Motherhood and Music with Spinderella and Christy Ray
The mother and daughter open up about motherhood in the music industry, and how their relationship has made them both stronger.
The energy between DJs Spinderella and Christy Ray is contagious. If you’ve seen either DJ perform individually, you’ll get a sense of the feeling – joy, wit, that undeniable cool factor. When they walked onto set for this photoshoot together, though, the room filled with laughter until they walked off. They encourage one another, crack jokes (sometimes at each other’s expense), struggle to keep a straight face for the camera (we’re glad they didn’t). It’s the type of love that can only be exchanged between a mother and daughter, and is rare even then. It seems that they’ve come to understand one another as not only family, but best friends.
“She's me, but the next generation,” says Spinderella. “We always laugh about how much we’re alike. I mean, she's an individual, but I see me in her. I’m like, ‘Don't fight it, embrace it!’”
The music icon, who broke out in the music industry as part of female rap frontrunners Salt-N-Pepa, is glad her daughter followed in her footsteps as a DJ. Christy remembers her mom teaching her to spin vinyl when she was just 11 years old.
“I was like, ‘This is cool, but I think I'm gonna go and play outside on my Razor scooter.’
It wasn’t until college that she took an interest in pursuing DJing, and it wasn’t until a couple years of working post-grad in a corporate job that she decided to take DJing full-time. Christy says she’s thankful her mom let her come to the profession on her own terms. On the other hand, Spinderella is proud of her daughter’s independence.
“Christy is very strong minded, she's strong willed. She has her own direction. She's super independent. An example of that is, I'm Spinderella, and she never uses me in the capacity that she could. I just think that's pretty dope of her to stand on her own and not use her mom's value to benefit her. All that she's gotten, she's gotten on her own,” she says.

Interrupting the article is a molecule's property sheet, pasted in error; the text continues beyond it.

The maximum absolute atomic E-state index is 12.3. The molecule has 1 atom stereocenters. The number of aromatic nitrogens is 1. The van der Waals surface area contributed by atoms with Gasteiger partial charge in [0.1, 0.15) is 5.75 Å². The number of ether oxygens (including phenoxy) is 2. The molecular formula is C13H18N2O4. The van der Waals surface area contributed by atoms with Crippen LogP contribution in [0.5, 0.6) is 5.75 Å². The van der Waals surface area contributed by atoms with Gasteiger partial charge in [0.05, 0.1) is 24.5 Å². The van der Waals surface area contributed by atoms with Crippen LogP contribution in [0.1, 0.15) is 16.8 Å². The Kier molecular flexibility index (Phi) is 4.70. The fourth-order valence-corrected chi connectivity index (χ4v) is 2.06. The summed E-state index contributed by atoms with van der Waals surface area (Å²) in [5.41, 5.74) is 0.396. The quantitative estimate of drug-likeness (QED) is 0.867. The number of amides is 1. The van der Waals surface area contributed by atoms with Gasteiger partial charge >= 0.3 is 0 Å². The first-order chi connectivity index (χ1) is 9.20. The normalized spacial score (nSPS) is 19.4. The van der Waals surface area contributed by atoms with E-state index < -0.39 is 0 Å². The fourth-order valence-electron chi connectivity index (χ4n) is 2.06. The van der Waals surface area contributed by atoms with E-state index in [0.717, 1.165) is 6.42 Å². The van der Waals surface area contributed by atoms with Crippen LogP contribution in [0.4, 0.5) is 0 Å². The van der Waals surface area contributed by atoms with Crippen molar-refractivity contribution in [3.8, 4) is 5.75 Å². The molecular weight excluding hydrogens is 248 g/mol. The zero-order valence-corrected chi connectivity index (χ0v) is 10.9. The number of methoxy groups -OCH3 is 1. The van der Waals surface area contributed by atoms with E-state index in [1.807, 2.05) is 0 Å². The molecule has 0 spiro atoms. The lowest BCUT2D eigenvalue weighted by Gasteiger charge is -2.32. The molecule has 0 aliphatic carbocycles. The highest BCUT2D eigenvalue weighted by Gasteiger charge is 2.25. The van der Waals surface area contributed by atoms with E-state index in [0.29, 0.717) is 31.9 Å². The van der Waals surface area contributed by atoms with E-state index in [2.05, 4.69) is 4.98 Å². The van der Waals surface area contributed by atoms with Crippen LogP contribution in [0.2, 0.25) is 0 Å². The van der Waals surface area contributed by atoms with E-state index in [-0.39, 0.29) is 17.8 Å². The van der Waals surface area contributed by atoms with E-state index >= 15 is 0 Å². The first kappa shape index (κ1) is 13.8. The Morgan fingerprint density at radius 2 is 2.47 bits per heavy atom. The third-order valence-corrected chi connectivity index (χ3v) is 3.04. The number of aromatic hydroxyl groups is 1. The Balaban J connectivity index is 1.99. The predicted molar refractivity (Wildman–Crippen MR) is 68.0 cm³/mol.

It’s not a coincidence that Christy sees the same strong willed qualities in her mother.
“She is so direct, and she really shows up for herself and advocates for what she wants and she's really taught me to do that for myself,” says Christy.
Both women agree that the process of becoming a mother only deepened their strength and sense of self.
“It made me look at life differently. As far as working, it just made me push harder. It made me have something to live for,” says Spinderella “I felt like once you have a baby, there's a strength that women have that comes with it, an innate feeling of strength.”
For Christy, the birth of her three-year-old son, Tatum, was both world-shaking and self-affirming.
“You're forever learning how to be someone's mom, but in the beginning, I felt like I didn't know what my identity was anymore,” she says. “Eventually I just got my footing again. I did deal with some pretty bad postpartum depression. Getting through that and finding myself again, finding who I am as a person has really allowed me to embrace both sides…Now I feel like I couldn't have one without the other. He gives me purpose and meaning to kind of strive to reach my goals.”
Now that she’s gotten the hang of motherhood, Christy sees things a little differently than before. She says that finding her identity outside of being a DJ and being a mom has helped her become better in all areas. Of course, becoming a mother also put some lessons from her own mom into perspective.
“Having a kid doesn't mean you have to stop following your dreams. That's kind of what my mom showed me. She took me with her to her photoshoots, she would take me with her to award shows, and I would tour with her sometimes,” says Christy. “I realize now that watching that has allowed me to now see in a different lens my childhood, and what I want for my son. Knowing that you can do what you want, you can achieve your dreams, and also still take care of your responsibilities. It doesn't have to be one or the other.”
In other words, motherhood comes first, but goals don’t necessarily have to take a backseat. Listening to the two women speak about each other, Tatum, and their careers, it’s clear that family is merely an extension of their dreams.
“The minute that I had Christy, my life changed. It was for the better, of course,” says Spinderella. “You see things through a microscope. You're completely immersed in responsibility. It was scary, but also the best thing that ever happened to me, motherhood.”